Hunting, fishing licenses may no longer be free for Kansas seniors
01/06/2012 7:33 AM
01/06/2012 7:33 AM
Kansas senior citizens could be required to buy hunting and fishing licenses after this year.
For decades, residents 65 and over have been exempt from the annual permits that currently sell for about $18 each.
Chris Tymeson of the Kansas Department of Wildlife, Parks and Tourism Commission said Thursday that the agency will ask the Legislature to remove the exemption. He said the request is being made to ensure continued funding for the agency as the average age of sportsmen continues to increase.
Those currently exempt would not be grandfathered in. Exemptions and reduced rates for landowners would continue.
As well as increased direct funding, the additional number of hunting and fishing licenses sold would qualify the department for more federal funding from the U.S. Fish and Wildlife Service.
Federal excise taxes are charged at the sale of most hunting, shooting and fishing equipment. Those funds are distributed to states based on their number of hunting and fishing licenses.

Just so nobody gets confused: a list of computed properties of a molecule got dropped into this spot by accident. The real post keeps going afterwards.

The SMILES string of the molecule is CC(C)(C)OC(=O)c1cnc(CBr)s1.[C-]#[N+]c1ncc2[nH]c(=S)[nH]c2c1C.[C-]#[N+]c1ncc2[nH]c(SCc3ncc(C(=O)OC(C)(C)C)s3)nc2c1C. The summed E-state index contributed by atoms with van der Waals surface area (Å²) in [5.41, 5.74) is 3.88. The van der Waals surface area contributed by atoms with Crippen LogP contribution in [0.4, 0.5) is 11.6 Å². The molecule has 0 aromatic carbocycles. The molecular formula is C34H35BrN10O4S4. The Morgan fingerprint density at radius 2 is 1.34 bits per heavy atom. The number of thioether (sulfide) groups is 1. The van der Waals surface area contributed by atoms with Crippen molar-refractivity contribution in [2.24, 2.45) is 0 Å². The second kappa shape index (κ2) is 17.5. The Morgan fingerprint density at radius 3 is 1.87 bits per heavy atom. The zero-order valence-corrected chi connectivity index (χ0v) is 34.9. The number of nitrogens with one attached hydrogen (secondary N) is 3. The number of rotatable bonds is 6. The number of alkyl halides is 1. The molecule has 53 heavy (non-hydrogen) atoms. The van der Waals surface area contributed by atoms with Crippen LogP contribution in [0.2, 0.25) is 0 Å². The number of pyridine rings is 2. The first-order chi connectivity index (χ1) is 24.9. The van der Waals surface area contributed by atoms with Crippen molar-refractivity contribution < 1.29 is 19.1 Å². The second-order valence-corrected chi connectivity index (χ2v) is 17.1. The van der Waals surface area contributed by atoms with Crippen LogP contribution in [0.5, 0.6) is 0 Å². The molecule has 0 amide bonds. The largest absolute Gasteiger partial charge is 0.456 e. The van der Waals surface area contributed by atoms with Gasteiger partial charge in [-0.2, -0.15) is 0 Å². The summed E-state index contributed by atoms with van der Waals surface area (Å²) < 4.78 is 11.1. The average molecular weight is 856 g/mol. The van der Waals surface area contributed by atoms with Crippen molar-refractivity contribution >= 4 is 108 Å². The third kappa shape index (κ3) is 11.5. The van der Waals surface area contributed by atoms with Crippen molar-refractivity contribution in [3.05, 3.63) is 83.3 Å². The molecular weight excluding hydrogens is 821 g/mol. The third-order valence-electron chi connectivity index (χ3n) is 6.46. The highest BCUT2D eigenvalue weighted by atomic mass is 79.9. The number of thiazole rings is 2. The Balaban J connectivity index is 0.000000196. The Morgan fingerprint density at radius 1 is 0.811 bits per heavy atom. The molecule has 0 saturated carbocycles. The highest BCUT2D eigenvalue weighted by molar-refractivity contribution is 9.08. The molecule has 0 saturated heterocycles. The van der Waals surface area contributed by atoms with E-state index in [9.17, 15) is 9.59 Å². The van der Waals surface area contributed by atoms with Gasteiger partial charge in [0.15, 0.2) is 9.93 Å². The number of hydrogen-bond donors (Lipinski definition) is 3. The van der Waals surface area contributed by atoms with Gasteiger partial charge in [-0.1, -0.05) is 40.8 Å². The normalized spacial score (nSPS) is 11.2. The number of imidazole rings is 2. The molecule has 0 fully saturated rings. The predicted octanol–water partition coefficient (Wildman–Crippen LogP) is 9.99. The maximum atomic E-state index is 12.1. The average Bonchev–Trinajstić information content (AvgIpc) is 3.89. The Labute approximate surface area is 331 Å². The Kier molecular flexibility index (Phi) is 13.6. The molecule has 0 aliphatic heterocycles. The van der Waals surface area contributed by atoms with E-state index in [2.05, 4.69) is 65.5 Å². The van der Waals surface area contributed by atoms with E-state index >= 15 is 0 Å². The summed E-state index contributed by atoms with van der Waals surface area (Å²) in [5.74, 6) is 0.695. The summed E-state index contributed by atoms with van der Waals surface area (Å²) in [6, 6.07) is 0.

The federal funds are often given on a matching basis of about 3 to 1. They currently pay for most of Kansas’ 1 million-plus acres for the Walk-In Hunting Access Program.
Tymeson, the department’s attorney, had no figures about the number of hunters and anglers currently exempt from state licenses. Mike Miller, Wildlife and Parks information chief, said the number is tough to track but said that since 2006 the number of Kansans 65 or older purchasing deer permits has increased 25 percent.
The department will also request that Kansans 65 and older no longer get reduced rates or exemptions for state park fees.
Tymeson said the agency will seek legislative permission to create an annual vehicle “Kansas Park Passport” to be sold to residents when they renew their vehicle permits. The passes would be optional and valid until the vehicle’s permit is renewed the following year.
In the past, Robin Jennison, the department’s secretary, said that if 10 percent of Kansans purchased the passes, it could double park income.
Tymeson said the agency would like to see the state park changes begin as early as July 1. The removal of exemptions for hunting and fishing licenses would begin in 2013.